Not nearly as rare — or as dangerous — as you think.
Yesterday’s dramatic landing of an Airbus plane in the Hudson River between New York and New Jersey has put the topic of bird strikes on everyone’s mind. As usual, the media is spinning stories about it, apparently to generate the fear that sells newspapers, gets listeners, and keeps viewers glued to the television set.
Pilots — the people who know aviation a lot better than the average news reporter — also know a bit about bird strikes.
Bird Strikes are Not That Rare
The truth of the matter is that bird strikes aren’t nearly as rare as many people think. I can think of five bird strike incidents that touched my life:
- Years ago, on a Southwest Airlines flight taking off from Burbank, our plane flew through a flock of white birds. It was nighttime and I don’t know what the birds were — seagulls? — but I clearly saw them in the glow of the plane’s lights, flying past the wings as we climbed out. When we landed in Phoenix and I left the plane, I glanced through the open cockpit door and saw the blood on the outside of the windscreen. Bird strike.
- On my first day of work as a pilot at the Grand Canyon, one of the other pilots had a bird strike during a tour. The bird had passed through the lower cockpit bubble and landed in a bloody heap on the pilot’s lap. He flew back with the bird there and a very distraught front seat passenger beside him. The cockpit bubble needed replacement, of course.
- While waiting at the Grand Canyon for my charter passengers to complete an air tour with one of the helicopter operators there, the helicopter my passengers was on suffered a bird strike. The pilot calmly reported it as she flew in. When she landed, there was bird guts and blood at the top center of the helicopter’s bubble. She’d been lucky. The helicopter, an EC130, has a central intake for the turbine engine and the bird hadn’t been sucked in.
- On my very first rides gig with my R44 helicopter, I was taking a group of three passengers for an 8-minute tour around a mountain near Aguila, AZ when I heard a loud clang. Instruments okay, controls felt fine, passengers weren’t reacting. I didn’t know what it was until I landed. That’s when one of my ground crew pointed out the dent in my landing gear’s fairing. My first (and hopefully, only) bird strike had been a non-event for me, but likely a lot more serious for the bird. (Of course, I wasn’t very happy to get a dent on an aircraft only 11 hours old.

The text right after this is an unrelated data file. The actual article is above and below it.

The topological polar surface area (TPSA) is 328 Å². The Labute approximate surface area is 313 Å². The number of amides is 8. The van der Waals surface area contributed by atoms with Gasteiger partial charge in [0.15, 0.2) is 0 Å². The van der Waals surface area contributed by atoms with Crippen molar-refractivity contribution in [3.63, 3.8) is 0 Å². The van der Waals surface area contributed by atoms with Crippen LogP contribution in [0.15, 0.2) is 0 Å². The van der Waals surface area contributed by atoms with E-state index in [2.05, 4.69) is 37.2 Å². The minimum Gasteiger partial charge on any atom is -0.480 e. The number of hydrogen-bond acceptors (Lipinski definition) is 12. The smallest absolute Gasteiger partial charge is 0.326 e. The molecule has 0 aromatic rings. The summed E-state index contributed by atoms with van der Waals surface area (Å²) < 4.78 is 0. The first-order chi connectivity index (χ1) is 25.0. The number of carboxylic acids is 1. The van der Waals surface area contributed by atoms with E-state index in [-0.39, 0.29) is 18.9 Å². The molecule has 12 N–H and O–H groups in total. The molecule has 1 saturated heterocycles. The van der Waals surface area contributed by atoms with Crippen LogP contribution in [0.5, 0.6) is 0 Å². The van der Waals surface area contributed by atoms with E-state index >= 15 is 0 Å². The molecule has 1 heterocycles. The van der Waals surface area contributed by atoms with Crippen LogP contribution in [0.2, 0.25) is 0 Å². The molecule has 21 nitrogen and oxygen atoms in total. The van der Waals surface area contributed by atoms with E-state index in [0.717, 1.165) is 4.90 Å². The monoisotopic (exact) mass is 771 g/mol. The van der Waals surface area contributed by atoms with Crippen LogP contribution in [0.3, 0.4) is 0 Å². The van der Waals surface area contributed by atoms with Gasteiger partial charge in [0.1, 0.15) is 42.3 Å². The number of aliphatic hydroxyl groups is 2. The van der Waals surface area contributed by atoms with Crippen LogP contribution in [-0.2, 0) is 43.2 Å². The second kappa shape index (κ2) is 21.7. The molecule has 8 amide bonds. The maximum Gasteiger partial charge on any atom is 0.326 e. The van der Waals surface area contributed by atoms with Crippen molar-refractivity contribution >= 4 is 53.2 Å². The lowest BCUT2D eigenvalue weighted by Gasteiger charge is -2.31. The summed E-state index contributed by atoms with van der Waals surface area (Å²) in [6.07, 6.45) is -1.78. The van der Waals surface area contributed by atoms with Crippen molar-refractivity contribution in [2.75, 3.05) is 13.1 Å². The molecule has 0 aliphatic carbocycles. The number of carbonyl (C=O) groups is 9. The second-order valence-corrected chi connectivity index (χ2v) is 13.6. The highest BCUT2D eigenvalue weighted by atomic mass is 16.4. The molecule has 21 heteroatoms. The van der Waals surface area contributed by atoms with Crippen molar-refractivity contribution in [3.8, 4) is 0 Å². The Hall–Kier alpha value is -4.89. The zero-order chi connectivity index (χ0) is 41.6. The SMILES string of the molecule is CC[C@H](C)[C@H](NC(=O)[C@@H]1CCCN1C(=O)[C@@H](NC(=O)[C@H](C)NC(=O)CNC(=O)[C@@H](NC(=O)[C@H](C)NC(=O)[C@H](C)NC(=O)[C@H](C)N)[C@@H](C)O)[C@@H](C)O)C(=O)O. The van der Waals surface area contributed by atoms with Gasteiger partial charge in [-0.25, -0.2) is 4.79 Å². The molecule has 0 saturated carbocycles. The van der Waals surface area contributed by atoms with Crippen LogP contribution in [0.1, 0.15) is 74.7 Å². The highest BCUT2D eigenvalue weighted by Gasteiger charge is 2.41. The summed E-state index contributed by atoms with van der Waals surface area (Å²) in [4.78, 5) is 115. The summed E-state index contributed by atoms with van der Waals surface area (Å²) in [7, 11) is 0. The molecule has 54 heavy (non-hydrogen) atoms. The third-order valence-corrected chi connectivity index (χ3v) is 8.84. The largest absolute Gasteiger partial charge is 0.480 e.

- When a friend of mine took me up in her Decathalon airplane for a little aerobatic demonstration, we hit a bird on takeoff. It went right into the engine at the base of the prop and we instantly smelled cooking bird. My friend climbed enough to circle back and land safefly at the airport. She shut down the engine and climbed out. I watched from the passenger seat as she pulled the remains of a relatively small bird out of the cooling fin area of the engine. After discarding the bird bits, she climbed back in, started up, and we took off again.
That’s five examples of bird strikes I had firsthand knowledge of. In three of those instances, I was on board an aircraft that struck one or more birds. So when people seem amazed that an airliner hit a bird or two, I’m not amazed at all.
According to Wikipedia’s Bird Strike entry:
The first reported bird strike was by Orville Wright in 1905, and according to their diaries Orville “…flew 4,751 meters in 4 minutes 45 seconds, four complete circles. Twice passed over fence into Beard’s cornfield. Chased flock of birds for two rounds and killed one which fell on top of the upper surface and after a time fell off when swinging a sharp curve.”
I’d venture to guess that it happens to at least one airliner every single day.
Bird Strikes Rarely Cause Crashes
The media would like you to think that bird strikes cause crashes. They can, of course — yesterday’s Airbus ditching proved that. They can even cause fiery crashes with deaths. The media wants you to be afraid — very afraid.
But as my above-listed examples also prove, bird strikes can be non-events, often without causing any damage at all to the aircraft.
So what’s an air traveler to do? Worry that his next flight might end with a swim in an icy river or a fireball death? Or stop worrying about it?
What do you think?
On a more personal note: I’m glad the pilot of US Airways Flight 1549 didn’t attempt a landing at Teterboro. My sister lives in an apartment building on the approach end of one of the runways there. A crash there wouldn’t have had a happy ending.